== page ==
Matt Hobbs has been a regular at Fab@CIC for the past year, and the evolution of his laser cut maps of Boston has delighted the team as we’ve witnessed his progress. Here is Matt, in his own words, to tell us more about his art.
What’s the story behind the Boston maps?
I’ve always seen maps as beautiful for a few different reasons. I think they offer us a way to immortalize favourite places we’ve visited and have them as visual cues in our personal spaces for us to reminisce on the great memories we’ve made wherever we’ve been. Plus, with all the different twists and turns in the roads and rivers, you can just stare at them and find a new feature each time you look at them.
With Boston being a new home for me (I’m originally from across the pond in the UK), I wanted to experiment with making an artwork of the city that felt truly personal and unique to what already existed on the market. I really wanted a map which provided some tactile feedback and depth, rather than just a modern day print.
How did you decide that using the laser cutter was the right approach for this project?
Personally, I really like clean lines and minimal aesthetics, so the precision of the laser cutter really appealed to me as it offered me a way to make reproducible designs with pin-point accuracy. Plus I always like a method that is a little trial-and-error and produces outcomes you might not initially expect. As you often have to work with inverted designs (for where the laser deletes/ removes material) half the time I forgot to convert my designs so it was exciting to see what would happen and that novelty of the laser kept me having fun and learning new solutions to my intentions.
Describe your process. Did you have to reconsider your approach at any point?
My current process is a billion miles off my first intentions – driven by two complementary factors of laziness and perfection to detail.
When I first started using the laser my whole concept was to speed up making wood-block prints of different artworks. I have a real passion for lino-printing and wood-block printing, its just a beautiful method and outcome. However finding the time and patience to sit down and manually create my designs just wasn’t happening fast enough for my ambitions (plus, my own artistic competence didn’t always result in what I wanted).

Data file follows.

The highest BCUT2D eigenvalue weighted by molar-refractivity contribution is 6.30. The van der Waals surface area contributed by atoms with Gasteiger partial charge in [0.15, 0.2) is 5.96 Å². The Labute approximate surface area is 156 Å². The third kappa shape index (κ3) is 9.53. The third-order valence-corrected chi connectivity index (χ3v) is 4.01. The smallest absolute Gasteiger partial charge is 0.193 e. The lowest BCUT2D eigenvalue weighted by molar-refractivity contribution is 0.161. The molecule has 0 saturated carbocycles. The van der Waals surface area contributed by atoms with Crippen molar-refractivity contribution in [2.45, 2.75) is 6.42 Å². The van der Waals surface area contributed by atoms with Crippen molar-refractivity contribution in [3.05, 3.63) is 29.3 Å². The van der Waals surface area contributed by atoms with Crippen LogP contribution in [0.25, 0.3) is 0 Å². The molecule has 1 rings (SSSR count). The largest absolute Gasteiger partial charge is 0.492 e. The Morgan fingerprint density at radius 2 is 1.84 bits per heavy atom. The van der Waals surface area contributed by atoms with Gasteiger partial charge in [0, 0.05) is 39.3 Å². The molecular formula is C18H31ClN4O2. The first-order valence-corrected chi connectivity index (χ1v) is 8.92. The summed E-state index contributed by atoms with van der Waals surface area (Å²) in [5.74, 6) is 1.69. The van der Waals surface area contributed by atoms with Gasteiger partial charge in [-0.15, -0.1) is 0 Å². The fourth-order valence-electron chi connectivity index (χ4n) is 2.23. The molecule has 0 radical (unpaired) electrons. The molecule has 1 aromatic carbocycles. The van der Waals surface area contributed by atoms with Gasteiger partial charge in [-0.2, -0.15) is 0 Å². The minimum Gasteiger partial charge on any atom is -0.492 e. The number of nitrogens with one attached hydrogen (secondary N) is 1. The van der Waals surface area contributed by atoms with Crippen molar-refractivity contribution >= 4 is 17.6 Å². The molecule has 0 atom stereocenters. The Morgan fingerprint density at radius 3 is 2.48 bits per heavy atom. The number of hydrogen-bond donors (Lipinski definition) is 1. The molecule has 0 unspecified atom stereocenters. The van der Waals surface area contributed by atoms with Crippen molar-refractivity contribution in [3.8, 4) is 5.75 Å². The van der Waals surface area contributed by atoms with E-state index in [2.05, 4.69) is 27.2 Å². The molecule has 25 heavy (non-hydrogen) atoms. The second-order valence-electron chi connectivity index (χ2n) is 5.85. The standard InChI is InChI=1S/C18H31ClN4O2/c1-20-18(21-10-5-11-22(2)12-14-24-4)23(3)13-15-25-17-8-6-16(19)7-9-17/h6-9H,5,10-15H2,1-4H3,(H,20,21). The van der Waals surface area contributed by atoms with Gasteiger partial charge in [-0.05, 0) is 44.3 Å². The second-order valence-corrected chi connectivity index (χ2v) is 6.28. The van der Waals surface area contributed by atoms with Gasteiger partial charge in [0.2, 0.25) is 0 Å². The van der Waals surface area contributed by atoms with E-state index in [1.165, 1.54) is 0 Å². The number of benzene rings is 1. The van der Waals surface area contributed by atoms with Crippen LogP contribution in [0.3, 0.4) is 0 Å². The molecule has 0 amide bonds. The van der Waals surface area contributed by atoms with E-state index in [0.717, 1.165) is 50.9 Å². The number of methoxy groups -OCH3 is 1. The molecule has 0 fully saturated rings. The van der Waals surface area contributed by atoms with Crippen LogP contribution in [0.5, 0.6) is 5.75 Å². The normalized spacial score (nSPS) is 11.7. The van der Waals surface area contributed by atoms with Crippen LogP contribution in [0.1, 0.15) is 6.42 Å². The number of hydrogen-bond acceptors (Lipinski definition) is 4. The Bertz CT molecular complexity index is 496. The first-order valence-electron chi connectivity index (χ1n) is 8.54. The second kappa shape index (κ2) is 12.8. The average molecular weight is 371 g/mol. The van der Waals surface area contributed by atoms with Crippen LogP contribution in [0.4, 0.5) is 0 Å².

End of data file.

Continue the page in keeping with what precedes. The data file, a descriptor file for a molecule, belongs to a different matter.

So initially, I hoped to digitize my designs, laser cut them into wood, ink the wooden block and then use that to print onto paper. I had some initial success, but the lines just weren’t as clean and precise as I personally hoped for. One time I got frustrated, placed the dry-inked piece of paper in the laser cutter instead, and experimented to see if the laser itself could remove the inked layer into my intended design. Voila – it worked a charm (well, at least I knew it theoretically had potential once the laser settings were further refined).
Then I took to sourcing dual-tone paper, where the top layer differs in colour to the middle part of the paper, and I finally found a mechanism for creating my precise laser-made posters! After hours and hours of experimentation, lots of burnt paper and about 30 different illustrator designs of the same map, I finally found the specifications that worked.
What’s next for this project, or you as a master laser-etched map maker?
So with the dizzying number of times I’ve spent watching a laser create Boston maps over and over again, I’m finally excited to get my teeth sunk into making maps of other cities I’ve visited, as well as popular ones for other people too!
In addition, I’m going to branch out beyond just maps and test out some other artwork and typography designs now that the method seems to work well and I’ve found a range of suitable materials.
Matt’s maps of Boston can be purchased online at www.lasermadeposters.com.